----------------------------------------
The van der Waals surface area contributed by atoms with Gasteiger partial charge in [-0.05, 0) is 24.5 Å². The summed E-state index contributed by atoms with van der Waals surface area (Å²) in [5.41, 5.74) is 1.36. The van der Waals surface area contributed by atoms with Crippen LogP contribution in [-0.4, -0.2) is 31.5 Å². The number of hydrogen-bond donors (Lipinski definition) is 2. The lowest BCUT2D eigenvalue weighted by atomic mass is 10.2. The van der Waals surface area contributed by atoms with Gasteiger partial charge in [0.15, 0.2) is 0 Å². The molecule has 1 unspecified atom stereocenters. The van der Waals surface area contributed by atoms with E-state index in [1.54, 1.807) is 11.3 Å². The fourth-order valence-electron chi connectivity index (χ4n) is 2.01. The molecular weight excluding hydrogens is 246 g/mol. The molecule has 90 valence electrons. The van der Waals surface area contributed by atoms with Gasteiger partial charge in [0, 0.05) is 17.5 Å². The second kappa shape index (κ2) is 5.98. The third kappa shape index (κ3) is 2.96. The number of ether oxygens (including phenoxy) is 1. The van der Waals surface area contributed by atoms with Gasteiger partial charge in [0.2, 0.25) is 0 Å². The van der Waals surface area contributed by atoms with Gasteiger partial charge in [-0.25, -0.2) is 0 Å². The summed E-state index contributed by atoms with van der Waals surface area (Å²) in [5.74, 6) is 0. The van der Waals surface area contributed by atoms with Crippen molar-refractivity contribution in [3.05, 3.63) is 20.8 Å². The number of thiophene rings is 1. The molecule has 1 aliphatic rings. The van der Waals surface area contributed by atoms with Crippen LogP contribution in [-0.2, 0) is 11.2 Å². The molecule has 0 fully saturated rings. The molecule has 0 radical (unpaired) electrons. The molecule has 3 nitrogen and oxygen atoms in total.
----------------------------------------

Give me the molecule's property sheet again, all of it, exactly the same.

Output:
The van der Waals surface area contributed by atoms with Gasteiger partial charge in [-0.05, 0) is 24.5 Å². The summed E-state index contributed by atoms with van der Waals surface area (Å²) in [5.41, 5.74) is 1.36. The van der Waals surface area contributed by atoms with Crippen LogP contribution in [-0.4, -0.2) is 31.5 Å². The number of hydrogen-bond donors (Lipinski definition) is 2. The lowest BCUT2D eigenvalue weighted by atomic mass is 10.2. The van der Waals surface area contributed by atoms with Gasteiger partial charge in [0.15, 0.2) is 0 Å². The molecule has 1 unspecified atom stereocenters. The van der Waals surface area contributed by atoms with E-state index in [1.54, 1.807) is 11.3 Å². The fourth-order valence-electron chi connectivity index (χ4n) is 2.01. The molecular weight excluding hydrogens is 246 g/mol. The molecule has 90 valence electrons. The van der Waals surface area contributed by atoms with Gasteiger partial charge in [0, 0.05) is 17.5 Å². The second kappa shape index (κ2) is 5.98. The third kappa shape index (κ3) is 2.96. The number of ether oxygens (including phenoxy) is 1. The van der Waals surface area contributed by atoms with Gasteiger partial charge in [0.2, 0.25) is 0 Å². The van der Waals surface area contributed by atoms with Gasteiger partial charge in [-0.25, -0.2) is 0 Å². The summed E-state index contributed by atoms with van der Waals surface area (Å²) in [5.74, 6) is 0. The van der Waals surface area contributed by atoms with Crippen molar-refractivity contribution in [3.05, 3.63) is 20.8 Å². The number of thiophene rings is 1. The molecule has 1 aliphatic rings. The van der Waals surface area contributed by atoms with Crippen LogP contribution in [-0.2, 0) is 11.2 Å². The molecule has 0 fully saturated rings. The molecule has 0 radical (unpaired) electrons. The molecule has 3 nitrogen and oxygen atoms in total.